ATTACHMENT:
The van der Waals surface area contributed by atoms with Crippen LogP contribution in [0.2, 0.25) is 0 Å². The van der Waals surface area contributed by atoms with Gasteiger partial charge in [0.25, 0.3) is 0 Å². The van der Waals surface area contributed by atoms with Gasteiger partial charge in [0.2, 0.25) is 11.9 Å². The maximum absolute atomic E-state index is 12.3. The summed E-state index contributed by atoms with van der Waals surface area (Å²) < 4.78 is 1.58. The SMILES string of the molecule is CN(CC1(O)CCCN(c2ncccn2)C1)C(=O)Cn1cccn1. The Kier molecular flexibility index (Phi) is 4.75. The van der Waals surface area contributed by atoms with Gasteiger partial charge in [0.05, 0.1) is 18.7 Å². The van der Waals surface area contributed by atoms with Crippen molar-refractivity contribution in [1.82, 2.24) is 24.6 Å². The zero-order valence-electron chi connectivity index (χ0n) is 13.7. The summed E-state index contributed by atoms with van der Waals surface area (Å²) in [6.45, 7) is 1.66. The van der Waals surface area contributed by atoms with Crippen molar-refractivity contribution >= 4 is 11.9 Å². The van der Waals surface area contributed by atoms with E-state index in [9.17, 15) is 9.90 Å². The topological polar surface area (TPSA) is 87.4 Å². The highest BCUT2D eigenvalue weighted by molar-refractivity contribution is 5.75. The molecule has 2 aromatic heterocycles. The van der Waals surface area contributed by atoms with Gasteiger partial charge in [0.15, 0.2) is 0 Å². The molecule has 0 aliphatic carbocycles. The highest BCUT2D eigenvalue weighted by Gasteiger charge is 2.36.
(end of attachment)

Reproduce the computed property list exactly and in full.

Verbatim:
The van der Waals surface area contributed by atoms with Crippen LogP contribution in [0.2, 0.25) is 0 Å². The van der Waals surface area contributed by atoms with Gasteiger partial charge in [0.25, 0.3) is 0 Å². The van der Waals surface area contributed by atoms with Gasteiger partial charge in [0.2, 0.25) is 11.9 Å². The maximum absolute atomic E-state index is 12.3. The summed E-state index contributed by atoms with van der Waals surface area (Å²) < 4.78 is 1.58. The SMILES string of the molecule is CN(CC1(O)CCCN(c2ncccn2)C1)C(=O)Cn1cccn1. The Kier molecular flexibility index (Phi) is 4.75. The van der Waals surface area contributed by atoms with Gasteiger partial charge in [0.05, 0.1) is 18.7 Å². The van der Waals surface area contributed by atoms with Crippen molar-refractivity contribution in [1.82, 2.24) is 24.6 Å². The zero-order valence-electron chi connectivity index (χ0n) is 13.7. The summed E-state index contributed by atoms with van der Waals surface area (Å²) in [6.45, 7) is 1.66. The van der Waals surface area contributed by atoms with Crippen molar-refractivity contribution >= 4 is 11.9 Å². The van der Waals surface area contributed by atoms with E-state index in [9.17, 15) is 9.90 Å². The topological polar surface area (TPSA) is 87.4 Å². The highest BCUT2D eigenvalue weighted by molar-refractivity contribution is 5.75. The molecule has 2 aromatic heterocycles. The van der Waals surface area contributed by atoms with Gasteiger partial charge in [0.15, 0.2) is 0 Å². The molecule has 0 aliphatic carbocycles. The highest BCUT2D eigenvalue weighted by Gasteiger charge is 2.36.